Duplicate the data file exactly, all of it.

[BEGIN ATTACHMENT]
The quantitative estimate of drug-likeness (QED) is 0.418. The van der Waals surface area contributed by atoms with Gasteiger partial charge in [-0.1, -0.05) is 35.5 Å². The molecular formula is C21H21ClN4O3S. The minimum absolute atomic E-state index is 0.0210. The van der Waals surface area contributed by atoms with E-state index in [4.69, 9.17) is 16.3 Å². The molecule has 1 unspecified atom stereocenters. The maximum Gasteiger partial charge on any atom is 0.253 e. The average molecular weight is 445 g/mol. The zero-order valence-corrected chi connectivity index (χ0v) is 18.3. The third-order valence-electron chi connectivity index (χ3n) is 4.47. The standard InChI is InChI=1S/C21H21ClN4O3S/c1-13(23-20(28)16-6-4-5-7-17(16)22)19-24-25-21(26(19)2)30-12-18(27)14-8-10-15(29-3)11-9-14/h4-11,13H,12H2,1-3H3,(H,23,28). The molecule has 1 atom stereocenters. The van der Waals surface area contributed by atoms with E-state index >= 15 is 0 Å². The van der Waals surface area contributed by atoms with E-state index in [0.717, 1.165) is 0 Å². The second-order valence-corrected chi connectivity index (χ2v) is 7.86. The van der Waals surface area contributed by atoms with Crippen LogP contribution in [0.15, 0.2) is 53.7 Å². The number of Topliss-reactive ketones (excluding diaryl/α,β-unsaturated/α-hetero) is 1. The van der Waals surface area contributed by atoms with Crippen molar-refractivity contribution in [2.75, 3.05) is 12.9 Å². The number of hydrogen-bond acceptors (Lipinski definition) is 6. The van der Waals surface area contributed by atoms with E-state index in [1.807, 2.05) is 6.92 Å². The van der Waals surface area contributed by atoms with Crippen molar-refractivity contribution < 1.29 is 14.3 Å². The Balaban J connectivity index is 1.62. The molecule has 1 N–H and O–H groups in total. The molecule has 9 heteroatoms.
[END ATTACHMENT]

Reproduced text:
The quantitative estimate of drug-likeness (QED) is 0.418. The van der Waals surface area contributed by atoms with Gasteiger partial charge in [-0.1, -0.05) is 35.5 Å². The molecular formula is C21H21ClN4O3S. The minimum absolute atomic E-state index is 0.0210. The van der Waals surface area contributed by atoms with E-state index in [4.69, 9.17) is 16.3 Å². The molecule has 1 unspecified atom stereocenters. The maximum Gasteiger partial charge on any atom is 0.253 e. The average molecular weight is 445 g/mol. The zero-order valence-corrected chi connectivity index (χ0v) is 18.3. The third-order valence-electron chi connectivity index (χ3n) is 4.47. The standard InChI is InChI=1S/C21H21ClN4O3S/c1-13(23-20(28)16-6-4-5-7-17(16)22)19-24-25-21(26(19)2)30-12-18(27)14-8-10-15(29-3)11-9-14/h4-11,13H,12H2,1-3H3,(H,23,28). The molecule has 1 atom stereocenters. The van der Waals surface area contributed by atoms with E-state index >= 15 is 0 Å². The van der Waals surface area contributed by atoms with E-state index in [0.717, 1.165) is 0 Å². The second-order valence-corrected chi connectivity index (χ2v) is 7.86. The van der Waals surface area contributed by atoms with Crippen LogP contribution in [0.15, 0.2) is 53.7 Å². The number of Topliss-reactive ketones (excluding diaryl/α,β-unsaturated/α-hetero) is 1. The van der Waals surface area contributed by atoms with Crippen molar-refractivity contribution in [2.75, 3.05) is 12.9 Å². The number of hydrogen-bond acceptors (Lipinski definition) is 6. The van der Waals surface area contributed by atoms with E-state index in [1.807, 2.05) is 6.92 Å². The van der Waals surface area contributed by atoms with Crippen molar-refractivity contribution < 1.29 is 14.3 Å². The Balaban J connectivity index is 1.62. The molecule has 1 N–H and O–H groups in total. The molecule has 9 heteroatoms.